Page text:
Seamless User Interface Design
Everyone has stared at an icon that looks more like abstract art than guidance on what will happen when it’s pressed. Too many times, users click their way through a website, going deeper and deeper only to discover there’s no easy way out except to close the browser and start over. There is an app for everything now, even for things users do not need apps for. The intersection of the IoT, the miniaturization of tech and AI increasingly challenges designers to create intuitive, easy-to-use interfaces and user experiences that solve bona fide problems and add value.
The hand as stylus
Today, hands remain the primary instrument of interface design; a user’s hands are their styli. Using small, precise and coordinated fingertip actions where consumers press, double tap, swipe, pinch, sign and tap on virtual keypads require little to no haptic feedback. Technology has enabled miniaturization across all aspects of the digital device landscape, but the fact remains that hands have not shrunk in size, nor have hand function capabilities evolved. User interface designers have reached an inflection point where miniaturization meets ease-of-use, beyond which has a dramatic impact on usability.
Hands come in different sizes and capabilities. The difference between a small 5th percentile female hand and 95th percentile male hand can be as much as 1.75 inches in length and 1.25 inches in breadth. Differences in finger lengths, diameters, dexterity, reach and tactile sensitivity directly impact a user’s ability to control and operate haptic interfaces. Differences in device size and shape impact what grip architectures are used and the amount of grip security. Handheld device design that does not consider these variations inevitably results in unacceptable levels of input errors, accidental drops damaging the equipment and adding frustration and confusion to the user experience. The mobile phone industry is a good example of what happens when graspability is ignored in the design of smart phones. Unlike any other industry, this lack of usability has spawned a billion-dollar category of protective mobile phone cases that bring back grip features as well as ballistic packaging that protect from drops because the original phone form is not hand friendly. Why aren’t phones originally designed to fit and interact with the hand?
Aging complicates these natural variations in size and hand function capability. When designing interfaces targeting toddlers and youths, hand function is still unfolding and legacy experiences are nonexistent. Their ability to perform dynamic actions such as tap and drag or double click within a certain time window are challenging because their motor skill development—how the brain talks to the muscles—is not fully developed and honed. In contrast, consumers who are more than 50 years old increasingly see hand function decay. Through natural aging, everyone experiences decreases in finger strength, range of joint motion, tactile discrimination and sensitivity, and targeting accuracy. Further complicating these natural aging processes is a cohort that commonly experiences disease states that further impede hand function, such as diabetes and arthritis. Products targeting both ends of the age spectrum must consider these laws of nature.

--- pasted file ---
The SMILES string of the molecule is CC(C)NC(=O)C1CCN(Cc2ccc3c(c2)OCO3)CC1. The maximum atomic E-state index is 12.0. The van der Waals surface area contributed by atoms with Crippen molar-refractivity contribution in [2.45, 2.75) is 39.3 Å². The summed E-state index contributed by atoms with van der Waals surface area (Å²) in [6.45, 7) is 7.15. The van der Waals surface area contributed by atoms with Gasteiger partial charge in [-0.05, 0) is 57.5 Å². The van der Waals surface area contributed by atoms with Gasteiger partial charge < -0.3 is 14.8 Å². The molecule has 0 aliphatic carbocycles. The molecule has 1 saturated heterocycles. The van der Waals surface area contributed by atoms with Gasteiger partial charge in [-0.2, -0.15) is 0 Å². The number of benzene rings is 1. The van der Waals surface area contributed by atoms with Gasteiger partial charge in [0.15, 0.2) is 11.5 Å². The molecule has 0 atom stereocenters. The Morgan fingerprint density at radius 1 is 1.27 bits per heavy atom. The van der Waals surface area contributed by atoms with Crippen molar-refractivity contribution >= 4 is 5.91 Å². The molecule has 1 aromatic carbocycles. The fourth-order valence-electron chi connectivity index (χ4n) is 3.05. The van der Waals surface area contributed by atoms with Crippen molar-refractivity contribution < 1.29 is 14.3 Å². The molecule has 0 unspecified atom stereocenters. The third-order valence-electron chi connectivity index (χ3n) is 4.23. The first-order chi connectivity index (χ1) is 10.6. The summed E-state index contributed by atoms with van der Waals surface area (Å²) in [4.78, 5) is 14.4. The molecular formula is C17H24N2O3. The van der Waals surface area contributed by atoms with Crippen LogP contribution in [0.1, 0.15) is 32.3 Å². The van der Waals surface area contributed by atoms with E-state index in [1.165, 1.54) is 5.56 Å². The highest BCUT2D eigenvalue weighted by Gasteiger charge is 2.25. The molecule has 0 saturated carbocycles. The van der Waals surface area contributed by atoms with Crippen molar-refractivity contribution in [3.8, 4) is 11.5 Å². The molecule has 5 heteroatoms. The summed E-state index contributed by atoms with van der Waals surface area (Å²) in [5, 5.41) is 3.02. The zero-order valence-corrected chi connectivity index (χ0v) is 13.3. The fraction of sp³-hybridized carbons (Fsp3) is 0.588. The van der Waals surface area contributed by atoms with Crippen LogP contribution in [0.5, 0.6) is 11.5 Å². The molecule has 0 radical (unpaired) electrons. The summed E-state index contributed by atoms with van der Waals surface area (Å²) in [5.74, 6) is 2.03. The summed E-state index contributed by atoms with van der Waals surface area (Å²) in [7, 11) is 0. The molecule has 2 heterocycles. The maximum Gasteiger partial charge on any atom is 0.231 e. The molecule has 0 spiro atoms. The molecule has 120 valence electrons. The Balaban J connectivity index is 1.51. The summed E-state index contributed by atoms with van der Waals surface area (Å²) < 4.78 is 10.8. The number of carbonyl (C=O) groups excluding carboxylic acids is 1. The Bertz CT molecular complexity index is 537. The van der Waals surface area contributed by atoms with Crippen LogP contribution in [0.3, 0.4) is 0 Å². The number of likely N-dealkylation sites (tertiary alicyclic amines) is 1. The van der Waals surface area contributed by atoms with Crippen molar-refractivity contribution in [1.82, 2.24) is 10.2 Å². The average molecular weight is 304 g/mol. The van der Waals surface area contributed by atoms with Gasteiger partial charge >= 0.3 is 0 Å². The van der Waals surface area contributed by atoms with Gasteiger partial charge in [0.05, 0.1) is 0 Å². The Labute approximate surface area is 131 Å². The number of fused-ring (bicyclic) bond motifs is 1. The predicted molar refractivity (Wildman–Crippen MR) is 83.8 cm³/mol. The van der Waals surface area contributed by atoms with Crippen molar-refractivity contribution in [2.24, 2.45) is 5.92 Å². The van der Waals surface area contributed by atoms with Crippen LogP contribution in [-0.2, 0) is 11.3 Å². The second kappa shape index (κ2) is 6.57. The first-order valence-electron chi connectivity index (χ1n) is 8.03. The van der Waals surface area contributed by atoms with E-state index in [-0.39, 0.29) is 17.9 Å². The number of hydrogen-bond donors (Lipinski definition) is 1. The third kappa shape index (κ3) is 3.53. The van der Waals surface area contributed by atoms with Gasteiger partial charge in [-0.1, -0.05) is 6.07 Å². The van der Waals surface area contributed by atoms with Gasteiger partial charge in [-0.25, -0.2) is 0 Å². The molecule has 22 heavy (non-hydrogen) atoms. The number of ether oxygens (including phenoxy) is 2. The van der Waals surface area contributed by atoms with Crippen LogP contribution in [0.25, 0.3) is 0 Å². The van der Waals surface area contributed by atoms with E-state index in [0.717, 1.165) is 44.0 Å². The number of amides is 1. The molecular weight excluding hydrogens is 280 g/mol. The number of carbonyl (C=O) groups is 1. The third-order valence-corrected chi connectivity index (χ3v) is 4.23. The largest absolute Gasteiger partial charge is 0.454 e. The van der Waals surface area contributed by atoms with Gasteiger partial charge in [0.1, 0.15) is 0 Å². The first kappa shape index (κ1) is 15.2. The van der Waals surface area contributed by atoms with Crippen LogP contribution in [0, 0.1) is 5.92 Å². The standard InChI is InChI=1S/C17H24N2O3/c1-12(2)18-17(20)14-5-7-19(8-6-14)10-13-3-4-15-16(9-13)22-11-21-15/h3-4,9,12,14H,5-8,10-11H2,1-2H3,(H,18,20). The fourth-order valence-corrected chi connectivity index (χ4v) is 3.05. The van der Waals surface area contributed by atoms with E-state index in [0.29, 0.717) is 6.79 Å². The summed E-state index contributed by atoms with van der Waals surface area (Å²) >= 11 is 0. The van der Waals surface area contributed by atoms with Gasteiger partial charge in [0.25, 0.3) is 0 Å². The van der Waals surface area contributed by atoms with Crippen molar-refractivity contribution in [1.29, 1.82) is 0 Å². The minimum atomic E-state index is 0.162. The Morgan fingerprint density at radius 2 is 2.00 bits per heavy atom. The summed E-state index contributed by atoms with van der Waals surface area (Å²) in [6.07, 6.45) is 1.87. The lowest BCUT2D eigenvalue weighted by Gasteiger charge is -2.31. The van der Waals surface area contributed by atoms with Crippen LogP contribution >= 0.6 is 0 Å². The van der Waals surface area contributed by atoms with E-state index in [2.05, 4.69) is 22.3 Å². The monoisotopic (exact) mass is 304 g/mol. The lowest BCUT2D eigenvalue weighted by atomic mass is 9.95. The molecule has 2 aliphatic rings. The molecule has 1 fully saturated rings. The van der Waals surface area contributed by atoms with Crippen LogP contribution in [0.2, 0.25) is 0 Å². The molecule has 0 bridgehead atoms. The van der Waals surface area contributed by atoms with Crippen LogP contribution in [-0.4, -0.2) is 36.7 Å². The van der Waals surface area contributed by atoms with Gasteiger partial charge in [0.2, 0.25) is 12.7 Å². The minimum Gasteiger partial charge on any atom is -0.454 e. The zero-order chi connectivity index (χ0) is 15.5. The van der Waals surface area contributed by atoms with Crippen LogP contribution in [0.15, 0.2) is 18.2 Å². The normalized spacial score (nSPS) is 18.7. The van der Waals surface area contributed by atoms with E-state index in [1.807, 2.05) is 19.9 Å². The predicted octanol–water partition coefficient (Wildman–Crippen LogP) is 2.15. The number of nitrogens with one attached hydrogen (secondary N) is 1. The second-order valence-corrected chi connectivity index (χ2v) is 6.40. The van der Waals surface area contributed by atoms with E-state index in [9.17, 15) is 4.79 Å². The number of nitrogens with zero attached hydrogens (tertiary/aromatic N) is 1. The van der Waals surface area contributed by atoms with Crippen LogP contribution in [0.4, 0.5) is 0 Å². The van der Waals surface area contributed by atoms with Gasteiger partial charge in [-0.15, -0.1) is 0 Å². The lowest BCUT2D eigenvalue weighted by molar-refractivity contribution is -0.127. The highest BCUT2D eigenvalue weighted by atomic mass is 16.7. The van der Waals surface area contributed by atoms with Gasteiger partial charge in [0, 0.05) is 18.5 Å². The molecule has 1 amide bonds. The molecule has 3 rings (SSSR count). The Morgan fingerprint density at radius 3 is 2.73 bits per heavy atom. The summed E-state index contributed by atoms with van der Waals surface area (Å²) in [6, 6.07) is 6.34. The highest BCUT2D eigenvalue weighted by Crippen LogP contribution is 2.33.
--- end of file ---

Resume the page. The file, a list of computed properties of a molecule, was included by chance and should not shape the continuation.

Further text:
Can you hear me now?
Alexa, Siri, Google, Cortana and other virtual assistants are becoming pervasive. In consumer electronics, they provide an easy and intuitive hands-free interface. In our homes, they allow us to call people, play music, control lights, provide news flashes and search the web without physical engagement.
The most fascinating intersection of virtual assistants is with the aging population. Elders are quick to embrace Alexa, Siri and Google because it eliminates two core factors that challenge their quality of life in day-to-day living: tactile interfaces and physical presence. Interestingly, the realism these assistants project to elders commonly results with elders attempting to dialogue with the device after the initial call to action, only to realize it’s just an injection molded piece of technology on the shelf without a brain.
Virtual assistants in healthcare is evolving at a much slower pace. Hospitals, and in particular surgical suites, present the most challenging environment for leveraging this technology. Within surgery, the cacophony of sound—from conversations between the surgical team members, beeps from devices, and piercing alarms—challenge the best technology to discriminate between commands and competing background noise. The added challenge using virtual assistants in healthcare is the cost of being wrong. To mitigate use errors, virtual assistants must be supplemented by user protocols that call for a deliberate visual check to ensure the command was interpreted correctly. This cue can be argued that it really doesn’t provide significant value or speed, and only introduces room for use errors.
There are examples in healthcare design where a virtual assistant performs well. Portable defibrillators have proven to be highly effective in walking users through a simple sequence of steps to shock a heart attack victim, while under high stress. Surgical systems successfully use interactive talk through tutorials for system set up, operation and post-surgery cleaning. The most effective use of video and/or static illustrations or photographs focus and prescribe the desired user behavior.